I’m what you’d call an “Evil Dead” superfan. I’ve watched the various incarnations of this marvelous cult series on numerous occasions. Bill Warren’s “Evil Dead Companion,” about the making of the film, has a special place on my bookshelf. On several occasions, I flew across the country or across town to meet Bruce Campbell at horror conventions and screenings. One of my prized possessions is an autographed “Evil Dead” poster, which ironically bears no likeness of the chainsaw-wielding, oft-put-upon antihero whose signature graces it.
Of course, as enamored with the brainchildren of Messrs. Raimi and Campbell as I am, I’m not a fool. We’ve been waiting a long time for “Ash Vs Evil Dead” to rear its mutated, white-eyed head. Too often fans have been disappointed with the end results of filthy lucre grabs or the results of jaded old filmmakers revisiting their launch pads—we’ve all seen the damage done to the “Star Wars,” “Godzilla,” and “Texas Chainsaw” franchises. Nonetheless, I admit that my heart began to pound after hearing that the Ash vs Evil Dead series would actually continue.
So, what are we in for this time? According to the description, the Ash vs Evil Dead series will be a return to the generally mundane life of Ash Williams (Bruce Campbell—duh). After spending the last thirty years shirking adulthood and his demon-fighting past, it seems he’s suffering from a bit of survivor’s guilt. When those frisky Candarian Demons return to raise more hell, he reluctantly pulls out the old Olds (which is especially amusing since Oldsmobile, as a brand, is now undead), the boomstick, and that good ole chained appendage.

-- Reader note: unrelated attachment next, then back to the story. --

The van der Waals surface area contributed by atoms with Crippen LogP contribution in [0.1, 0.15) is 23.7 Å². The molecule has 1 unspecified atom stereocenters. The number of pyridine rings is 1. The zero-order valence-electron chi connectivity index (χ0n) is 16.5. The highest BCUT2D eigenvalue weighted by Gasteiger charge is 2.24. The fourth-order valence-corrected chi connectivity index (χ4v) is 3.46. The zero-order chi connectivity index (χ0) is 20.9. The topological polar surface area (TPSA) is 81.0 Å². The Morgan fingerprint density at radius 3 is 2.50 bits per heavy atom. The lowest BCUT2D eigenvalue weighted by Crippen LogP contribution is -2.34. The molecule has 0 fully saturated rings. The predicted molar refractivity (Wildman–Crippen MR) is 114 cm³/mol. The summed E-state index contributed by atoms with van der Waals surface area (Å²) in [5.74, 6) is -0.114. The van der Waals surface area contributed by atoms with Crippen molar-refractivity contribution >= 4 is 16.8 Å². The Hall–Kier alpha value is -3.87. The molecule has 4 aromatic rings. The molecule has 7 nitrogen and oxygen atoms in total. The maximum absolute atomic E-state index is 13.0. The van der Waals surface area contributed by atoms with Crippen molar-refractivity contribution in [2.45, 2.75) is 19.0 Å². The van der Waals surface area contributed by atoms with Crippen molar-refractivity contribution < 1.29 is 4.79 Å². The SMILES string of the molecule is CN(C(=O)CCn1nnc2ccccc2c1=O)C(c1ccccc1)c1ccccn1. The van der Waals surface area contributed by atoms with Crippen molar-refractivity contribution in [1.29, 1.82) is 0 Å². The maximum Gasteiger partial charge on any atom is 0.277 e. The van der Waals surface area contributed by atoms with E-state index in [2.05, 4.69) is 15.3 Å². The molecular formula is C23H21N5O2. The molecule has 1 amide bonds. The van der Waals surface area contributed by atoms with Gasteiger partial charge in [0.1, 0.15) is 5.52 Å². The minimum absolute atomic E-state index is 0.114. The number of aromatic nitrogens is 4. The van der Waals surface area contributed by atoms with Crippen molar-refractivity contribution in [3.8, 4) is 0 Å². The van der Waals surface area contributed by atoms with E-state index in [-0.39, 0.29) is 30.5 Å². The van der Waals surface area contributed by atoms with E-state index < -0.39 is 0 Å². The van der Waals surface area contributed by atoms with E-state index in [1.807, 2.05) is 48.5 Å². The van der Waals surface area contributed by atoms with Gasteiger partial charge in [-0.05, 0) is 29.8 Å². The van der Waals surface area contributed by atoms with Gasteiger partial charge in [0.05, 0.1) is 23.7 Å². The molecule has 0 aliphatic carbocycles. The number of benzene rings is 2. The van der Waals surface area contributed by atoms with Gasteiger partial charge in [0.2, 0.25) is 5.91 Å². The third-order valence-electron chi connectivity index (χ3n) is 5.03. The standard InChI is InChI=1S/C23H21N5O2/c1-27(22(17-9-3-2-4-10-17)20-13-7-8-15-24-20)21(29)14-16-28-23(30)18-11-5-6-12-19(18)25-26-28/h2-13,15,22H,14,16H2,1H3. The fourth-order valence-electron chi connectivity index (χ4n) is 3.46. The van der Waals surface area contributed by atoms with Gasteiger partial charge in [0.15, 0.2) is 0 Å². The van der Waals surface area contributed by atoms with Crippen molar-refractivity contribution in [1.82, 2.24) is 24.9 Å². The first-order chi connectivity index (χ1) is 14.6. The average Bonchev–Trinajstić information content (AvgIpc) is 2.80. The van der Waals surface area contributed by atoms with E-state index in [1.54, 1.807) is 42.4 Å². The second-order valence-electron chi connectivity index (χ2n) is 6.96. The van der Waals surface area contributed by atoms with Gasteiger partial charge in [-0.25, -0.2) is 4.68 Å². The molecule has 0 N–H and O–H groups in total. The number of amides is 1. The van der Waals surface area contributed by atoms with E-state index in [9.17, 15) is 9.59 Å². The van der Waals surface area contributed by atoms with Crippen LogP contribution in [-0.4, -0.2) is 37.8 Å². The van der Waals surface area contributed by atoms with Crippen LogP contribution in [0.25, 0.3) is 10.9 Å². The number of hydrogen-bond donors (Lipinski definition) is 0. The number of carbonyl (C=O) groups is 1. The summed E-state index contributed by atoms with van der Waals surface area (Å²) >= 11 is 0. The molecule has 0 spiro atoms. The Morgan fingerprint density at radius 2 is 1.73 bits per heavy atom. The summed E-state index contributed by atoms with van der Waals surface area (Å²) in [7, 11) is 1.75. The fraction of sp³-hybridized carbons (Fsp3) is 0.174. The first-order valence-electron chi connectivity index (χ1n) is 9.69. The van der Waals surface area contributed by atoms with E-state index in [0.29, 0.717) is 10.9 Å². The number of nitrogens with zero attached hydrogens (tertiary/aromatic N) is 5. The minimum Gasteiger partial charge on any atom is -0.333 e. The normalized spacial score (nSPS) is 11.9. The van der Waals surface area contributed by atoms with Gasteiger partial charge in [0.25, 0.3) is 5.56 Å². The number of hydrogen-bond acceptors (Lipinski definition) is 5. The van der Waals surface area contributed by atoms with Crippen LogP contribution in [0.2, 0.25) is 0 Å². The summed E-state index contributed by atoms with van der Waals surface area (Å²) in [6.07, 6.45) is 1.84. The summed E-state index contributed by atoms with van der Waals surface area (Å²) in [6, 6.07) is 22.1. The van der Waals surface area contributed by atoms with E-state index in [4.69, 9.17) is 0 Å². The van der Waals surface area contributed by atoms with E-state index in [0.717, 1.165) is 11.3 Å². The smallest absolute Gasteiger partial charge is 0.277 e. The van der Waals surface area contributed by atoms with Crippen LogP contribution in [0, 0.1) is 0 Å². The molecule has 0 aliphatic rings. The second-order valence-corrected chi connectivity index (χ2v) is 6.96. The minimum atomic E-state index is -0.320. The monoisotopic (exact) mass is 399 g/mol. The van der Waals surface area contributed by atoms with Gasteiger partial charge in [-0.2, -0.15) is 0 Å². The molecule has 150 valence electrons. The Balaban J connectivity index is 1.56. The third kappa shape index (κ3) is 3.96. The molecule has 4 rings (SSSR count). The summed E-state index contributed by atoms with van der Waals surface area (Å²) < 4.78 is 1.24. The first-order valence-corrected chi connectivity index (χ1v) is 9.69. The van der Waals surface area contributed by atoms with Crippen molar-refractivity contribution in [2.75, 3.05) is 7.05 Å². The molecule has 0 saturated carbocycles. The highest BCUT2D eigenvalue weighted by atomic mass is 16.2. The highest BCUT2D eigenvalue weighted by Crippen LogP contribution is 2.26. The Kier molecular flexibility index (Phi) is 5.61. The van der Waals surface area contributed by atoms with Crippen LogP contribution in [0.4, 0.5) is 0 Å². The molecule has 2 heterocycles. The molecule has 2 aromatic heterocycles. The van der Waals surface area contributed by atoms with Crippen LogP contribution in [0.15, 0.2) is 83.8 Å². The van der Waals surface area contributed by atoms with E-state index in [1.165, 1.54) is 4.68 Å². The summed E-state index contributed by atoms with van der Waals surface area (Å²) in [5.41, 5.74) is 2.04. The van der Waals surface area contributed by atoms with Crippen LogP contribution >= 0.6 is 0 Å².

This time, though, he’s not alone. Ash is joined along the way by an idealistic and encouraging young immigrant Pablo Simon Bolivar (played by Ray Santiago) and a sweet young woman who’s been warped by her dealings with the Deadites, Kelly Maxwell (Dana DeLorenzo). More exciting still, Lucy Lawless returns to Raimi-TV as the enigmatic anti-Deadite quester, Ruby. She’ll be joined by an ex-cop hunter in her employ—sort of—as well as a few other familiar (Mimi Rogers) and fresh faces who pop in and out of the series.
Still, a few concerns linger: Will a middle-aged Ash provide the same borderline sadistic splatstick fun as his twentysomething counterpart? According to a recent interview with Sam Raimi, the Ash vs Evil Deadseries will retain the basics, even if Mr. Campbell has passed the spring chicken phase. Additionally, original film writers Sam and Ivan Raimi have returned and along with Tom Spezialy, will be penning most of the episodes, with input from Campbell. And yes, the concept of a wisecracker and his partners cruising the country in an old car and killing monsters does sound reminiscent of another popular TV show. But said paranormal show, and many others since “Evil Dead’s” inception, owe a debt to Ash and his demon-slaying series.
Since each of the 10 episodes of Ash vs Evil Dead season one will be packed into 30 minute blocks, the action will be relentless, the characters will be able to develop, and the demon heads will stack up rapidly—as we’ve come to expect from Raimi and company. It may not be Shakespeare, but Ash Vs Evil Dead is almost guaranteed to be a fun, snarky romp through a Deadite-infested protohell. And, despite all the inherent nostalgia and zombie-chopping madness, it will be interesting to see Ash finally have to grow up and face his demons.